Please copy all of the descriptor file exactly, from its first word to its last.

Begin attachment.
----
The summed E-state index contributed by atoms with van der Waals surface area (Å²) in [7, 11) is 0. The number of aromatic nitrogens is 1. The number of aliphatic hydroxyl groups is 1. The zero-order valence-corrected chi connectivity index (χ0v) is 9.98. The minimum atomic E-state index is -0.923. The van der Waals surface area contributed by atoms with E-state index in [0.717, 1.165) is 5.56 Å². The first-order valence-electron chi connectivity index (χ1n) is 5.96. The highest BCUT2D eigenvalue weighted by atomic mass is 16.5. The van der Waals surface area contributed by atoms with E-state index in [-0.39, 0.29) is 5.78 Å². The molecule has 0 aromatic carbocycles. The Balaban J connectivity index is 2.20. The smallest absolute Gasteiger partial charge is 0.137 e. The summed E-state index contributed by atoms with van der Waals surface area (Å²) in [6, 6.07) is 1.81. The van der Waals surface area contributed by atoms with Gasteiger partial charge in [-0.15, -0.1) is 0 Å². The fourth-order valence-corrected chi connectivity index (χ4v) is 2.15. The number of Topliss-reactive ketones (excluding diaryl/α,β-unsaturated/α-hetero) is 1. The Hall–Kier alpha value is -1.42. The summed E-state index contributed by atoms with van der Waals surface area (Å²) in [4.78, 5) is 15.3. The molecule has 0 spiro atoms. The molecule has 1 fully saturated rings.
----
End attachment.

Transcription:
The summed E-state index contributed by atoms with van der Waals surface area (Å²) in [7, 11) is 0. The number of aromatic nitrogens is 1. The number of aliphatic hydroxyl groups is 1. The zero-order valence-corrected chi connectivity index (χ0v) is 9.98. The minimum atomic E-state index is -0.923. The van der Waals surface area contributed by atoms with E-state index in [0.717, 1.165) is 5.56 Å². The first-order valence-electron chi connectivity index (χ1n) is 5.96. The highest BCUT2D eigenvalue weighted by atomic mass is 16.5. The van der Waals surface area contributed by atoms with E-state index in [-0.39, 0.29) is 5.78 Å². The molecule has 0 aromatic carbocycles. The Balaban J connectivity index is 2.20. The smallest absolute Gasteiger partial charge is 0.137 e. The summed E-state index contributed by atoms with van der Waals surface area (Å²) in [6, 6.07) is 1.81. The van der Waals surface area contributed by atoms with Gasteiger partial charge in [-0.15, -0.1) is 0 Å². The fourth-order valence-corrected chi connectivity index (χ4v) is 2.15. The number of Topliss-reactive ketones (excluding diaryl/α,β-unsaturated/α-hetero) is 1. The Hall–Kier alpha value is -1.42. The summed E-state index contributed by atoms with van der Waals surface area (Å²) in [4.78, 5) is 15.3. The molecule has 0 spiro atoms. The molecule has 1 fully saturated rings.